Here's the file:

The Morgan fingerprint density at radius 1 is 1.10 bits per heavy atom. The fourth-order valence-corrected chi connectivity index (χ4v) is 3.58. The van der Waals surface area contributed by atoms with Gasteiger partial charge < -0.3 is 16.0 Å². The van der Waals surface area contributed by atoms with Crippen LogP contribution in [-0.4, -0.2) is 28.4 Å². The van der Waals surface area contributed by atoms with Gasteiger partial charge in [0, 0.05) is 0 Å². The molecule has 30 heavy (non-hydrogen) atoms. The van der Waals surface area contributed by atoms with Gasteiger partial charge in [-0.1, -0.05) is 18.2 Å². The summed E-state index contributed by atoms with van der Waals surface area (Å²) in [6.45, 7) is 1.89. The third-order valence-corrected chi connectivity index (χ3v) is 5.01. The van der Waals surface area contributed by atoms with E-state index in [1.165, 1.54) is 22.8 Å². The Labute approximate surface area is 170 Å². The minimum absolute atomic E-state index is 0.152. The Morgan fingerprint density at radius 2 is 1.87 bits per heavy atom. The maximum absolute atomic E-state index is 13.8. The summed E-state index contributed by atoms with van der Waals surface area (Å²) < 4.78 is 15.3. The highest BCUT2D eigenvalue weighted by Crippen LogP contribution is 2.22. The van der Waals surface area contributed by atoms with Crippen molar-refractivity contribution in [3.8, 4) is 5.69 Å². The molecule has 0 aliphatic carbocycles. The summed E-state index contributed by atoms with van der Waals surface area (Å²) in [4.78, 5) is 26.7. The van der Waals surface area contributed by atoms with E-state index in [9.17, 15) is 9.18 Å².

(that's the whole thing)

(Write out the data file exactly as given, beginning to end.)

The Morgan fingerprint density at radius 1 is 1.10 bits per heavy atom. The fourth-order valence-corrected chi connectivity index (χ4v) is 3.58. The van der Waals surface area contributed by atoms with Gasteiger partial charge < -0.3 is 16.0 Å². The van der Waals surface area contributed by atoms with Crippen LogP contribution in [-0.4, -0.2) is 28.4 Å². The van der Waals surface area contributed by atoms with Gasteiger partial charge in [0, 0.05) is 0 Å². The molecule has 30 heavy (non-hydrogen) atoms. The van der Waals surface area contributed by atoms with Gasteiger partial charge in [-0.1, -0.05) is 18.2 Å². The summed E-state index contributed by atoms with van der Waals surface area (Å²) in [6.45, 7) is 1.89. The third-order valence-corrected chi connectivity index (χ3v) is 5.01. The van der Waals surface area contributed by atoms with E-state index in [1.165, 1.54) is 22.8 Å². The Labute approximate surface area is 170 Å². The minimum absolute atomic E-state index is 0.152. The Morgan fingerprint density at radius 2 is 1.87 bits per heavy atom. The maximum absolute atomic E-state index is 13.8. The summed E-state index contributed by atoms with van der Waals surface area (Å²) < 4.78 is 15.3. The highest BCUT2D eigenvalue weighted by Crippen LogP contribution is 2.22. The van der Waals surface area contributed by atoms with Crippen molar-refractivity contribution in [3.8, 4) is 5.69 Å². The molecule has 0 aliphatic carbocycles. The summed E-state index contributed by atoms with van der Waals surface area (Å²) in [4.78, 5) is 26.7. The van der Waals surface area contributed by atoms with E-state index in [9.17, 15) is 9.18 Å².